In Oscar handicapping, everything you know is wrong.
That became apparent Feb. 15 when the nominations were announced and immediately contradicted most observers’ predictions. Even in a year with few sure things, voting members of the Academy of Motion Picture Arts & Sciences managed to serve up a healthy helping of surprise.
“The Green Mile” and “The Cider House Rules” exceeded many industryites’ expectations, but “The Hurricane” and “The Talented Mr. Ripley” were under-represented. Despite their absence on critics’ lists, Toni Collette, Sean Penn and Samantha Morton made the cut; Jim Carrey and Christopher Plummer didn’t.
But some truisms stick around, and many theories on Oscar voting are accepted as fact. Like devils citing Scripture, anyone can come up with a theory on how “they” vote and find stats to back it up –but there is always evidence to refute such theories.
Below are some Oscar-watcher maxims, and how they were shattered this year. And, to be perverse, we’re refuting our contradictions as well.
Academy voters are old, stodgy and sentimental.
While many media mavens write about the predominance of senior citizens in the Academy (the org refuses to give out demographics), it’s hard to imagine grumpy old men and women voting for “Boys Don’t Cry,” “Election,” “South Park: Bigger, Longer & Uncut” and “Being John Malkovich.”
Conversely, these theoretically stodgy voters generally ignored a flood of pieces that, at least before they opened, would seem to be perfect Oscar fodder: “Angela’s Ashes,” “Anna and the King,” “Ride With the Devil,” “Man on the Moon” and “Cradle Will Rock,” to name a few.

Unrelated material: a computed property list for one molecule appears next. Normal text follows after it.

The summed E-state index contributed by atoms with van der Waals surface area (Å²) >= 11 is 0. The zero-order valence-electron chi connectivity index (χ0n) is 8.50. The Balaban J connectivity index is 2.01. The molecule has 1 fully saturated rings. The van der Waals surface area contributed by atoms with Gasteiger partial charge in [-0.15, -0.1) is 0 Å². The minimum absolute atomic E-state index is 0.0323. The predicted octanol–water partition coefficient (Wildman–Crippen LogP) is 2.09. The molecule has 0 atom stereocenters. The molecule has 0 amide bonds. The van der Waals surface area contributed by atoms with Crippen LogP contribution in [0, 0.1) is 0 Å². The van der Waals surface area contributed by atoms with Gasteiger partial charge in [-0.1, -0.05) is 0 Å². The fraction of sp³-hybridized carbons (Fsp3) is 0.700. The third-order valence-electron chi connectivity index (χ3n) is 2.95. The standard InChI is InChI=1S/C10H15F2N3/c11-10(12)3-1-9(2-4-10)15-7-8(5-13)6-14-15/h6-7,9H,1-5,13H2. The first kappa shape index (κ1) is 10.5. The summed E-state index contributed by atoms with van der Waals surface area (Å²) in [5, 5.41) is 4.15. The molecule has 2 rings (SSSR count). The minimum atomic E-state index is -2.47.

Academy voters are adventurous.
Directly contradicting the above:
Voters pretty much avoided edgier stuff like “Three Kings,” “Dogma” and “All About My Mother.” In fact, no foreign-lingo film earned any noms outside of the foreign-language race.
It’s a popularity contest.
Big-grossing films like Julia Roberts’ two smashes — “Notting Hill” and “Runaway Bride” — got nothing. On the other hand, many of the Acad’s branches saluted good work in films that were generally shunned by critics and audiences: for example, Robert Richardson’s cinematography in “Snow Falling on Cedars,” Milena Canonero’s costumes for “Titus,” and Ren Klyce & Richard Hymns’ sound-effects editing in “Fight Club.”
The voters this year spread the wealth among a wide array of films. Counting documentaries and foreign-language offerings, a whopping 28 features grabbed at least one nomination each. And eight noms were enough to put “American Beauty” at the front of the pack, as opposed to past years when nomination leaders like “Titanic” took 14 and “Shakespeare in Love” took 13.
Academy voters shun controversy.
Many people predicted “The Hurricane” and “The Insider” would be hurt by negative publicity about the scripters’ bending of the truth. (These naysayers evidently think “Out of Africa,” “The Last Emperor” and “Braveheart” were rewarded with best film trophies because they scrupulously followed the facts.)
Academy voters are filmmakers, and tend to judge a film only as a film, not as a historical document. As it turned out, “Hurricane” got only one nom (for Denzel Washington), but “Insider” nabbed seven, including script, direction and best film.
The Academy always votes for its favorites.
Before their movies opened, several actors were touted as shoo-ins for nominations because they are favorites of Academy voters, including Jodie Foster (“Anna and the King”), Tom Hanks (“The Green Mile”), Susan Sarandon (“Anywhere but Here”) and Emily Watson (“Angela’s Ashes”). The voters instead favored a bevy of first-timers: The majority of producing, directing, writing and acting nominees are newcomers to the Oscar derby.